16 of 18 people found the following review helpful
Does what it's supposed to do...but homework might prevent the need for it,
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This review is from: Gefen Digital Audio Decoder (GTV-DD-2-AA) (Electronics)
The longer I use this product, the more I want to kick myself for not doing the homework I describe below. The most irritating quality of this product is the time it takes for it to recognize input signal then begin outputting it to my Vizio sound system. Sometimes it takes a few seconds...sometimes almost a minute. If power is cut to the device, getting it going again is dicey. It finally got to the point where I simply took it out of the loop and if I want to watch over-the-air TV I just use the Panasonic TV's exceptionally crappy speakers. I am very close to replacing the whole shebang--Vizio sound bar, Sony sub, Gefen converter--with a system that decodes Dolby signals from the get-go. I can't say this enough--DO YOUR HOMEWORK! As a result of all this, I am lowering my grade by another star to three out of five. Does what it's supposed to, but not very well, and for an exorbitant price.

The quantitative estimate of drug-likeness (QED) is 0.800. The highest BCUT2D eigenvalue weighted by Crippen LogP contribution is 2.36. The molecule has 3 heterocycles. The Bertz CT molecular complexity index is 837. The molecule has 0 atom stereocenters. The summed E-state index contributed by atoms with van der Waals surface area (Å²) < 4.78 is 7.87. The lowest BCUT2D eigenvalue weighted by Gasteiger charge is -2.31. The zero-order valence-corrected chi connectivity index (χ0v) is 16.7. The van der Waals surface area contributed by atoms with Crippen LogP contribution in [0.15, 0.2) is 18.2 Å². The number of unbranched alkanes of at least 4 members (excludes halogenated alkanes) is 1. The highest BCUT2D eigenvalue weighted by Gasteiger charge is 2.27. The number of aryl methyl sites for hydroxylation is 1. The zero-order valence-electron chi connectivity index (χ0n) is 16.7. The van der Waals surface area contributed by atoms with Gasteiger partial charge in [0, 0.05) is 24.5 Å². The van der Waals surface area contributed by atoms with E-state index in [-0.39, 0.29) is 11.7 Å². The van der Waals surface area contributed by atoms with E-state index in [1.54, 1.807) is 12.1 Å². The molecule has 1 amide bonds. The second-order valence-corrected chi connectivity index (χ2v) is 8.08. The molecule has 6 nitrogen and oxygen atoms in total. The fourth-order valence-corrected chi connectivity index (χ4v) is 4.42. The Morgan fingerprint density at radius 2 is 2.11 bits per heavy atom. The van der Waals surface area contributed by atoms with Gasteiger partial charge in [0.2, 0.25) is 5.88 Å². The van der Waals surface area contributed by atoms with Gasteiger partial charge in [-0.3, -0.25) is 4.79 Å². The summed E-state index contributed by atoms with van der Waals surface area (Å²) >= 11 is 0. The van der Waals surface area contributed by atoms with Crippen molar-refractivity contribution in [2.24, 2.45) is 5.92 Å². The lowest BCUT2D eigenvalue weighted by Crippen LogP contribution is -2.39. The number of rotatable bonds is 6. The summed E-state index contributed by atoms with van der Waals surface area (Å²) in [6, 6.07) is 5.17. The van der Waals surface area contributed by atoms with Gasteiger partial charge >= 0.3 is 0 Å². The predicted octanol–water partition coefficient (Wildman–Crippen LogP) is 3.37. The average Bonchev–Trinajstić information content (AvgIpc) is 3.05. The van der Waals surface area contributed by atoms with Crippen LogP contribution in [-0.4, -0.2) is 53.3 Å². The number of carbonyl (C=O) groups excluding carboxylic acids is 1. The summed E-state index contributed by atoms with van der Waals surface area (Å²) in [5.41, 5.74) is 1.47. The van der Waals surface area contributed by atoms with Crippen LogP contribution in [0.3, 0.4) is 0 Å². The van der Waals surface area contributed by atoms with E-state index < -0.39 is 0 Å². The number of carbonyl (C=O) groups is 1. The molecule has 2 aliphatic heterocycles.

I needed this device because (a) I did not read the instruction manual for my Panasonic TC-P42S1 plasma TV thoroughly before buying a sound system to attach to it, and (b) the Vizio sound system I attached to it does not decode Dolby Digital signals. Had I read the instruction manual for the TV, I would have realized that ATSC signals fed through the Panasonic and out the optical digital output are done so only in Dolby Digital, and that there is no option in the TV's audio setup menu to change that. With that knowledge, I could have selected a different sound system for my TV...one that does decode Dolby Digital signals. Could have, should have, would have...but didn't. All these variables presented themselves when I disconnected my cable television service and went with an over-the-air antenna. I had audio signal just fine from everything but antenna-sourced signals which, of course, are ATSC. It was then I realized the shortcomings of my A/V setup, and subsequently researched to find the solution: I needed a digital-to-analog audio converter (DAC). And not just any DAC--it had to be specifically tasked for Dolby Digital signals. This need increased the cost of the device by at least $40 and as much as $70 depending on where one looks for their electronic goodies. My guess is that Dolby's licensing requirements are the cause of the increased cost, along with some additional engineering required to handle Dolby signals in addition to "standard" PCM signals. In any event, the little box works as expected and sends clear analog audio to my Vizio sound system. My only real gripe with the device is that the analog output is not quite as strong as it could be, but it still plays plenty loud. I would complain about the price more, but in reality I could have prevented the expenditure by popping a few more bucks for a TV with selectable audio output, or by selecting a different sound system. As it is, I'm not terribly heartbroken--the savings I realize from having no cable for one month will offset this expenditure.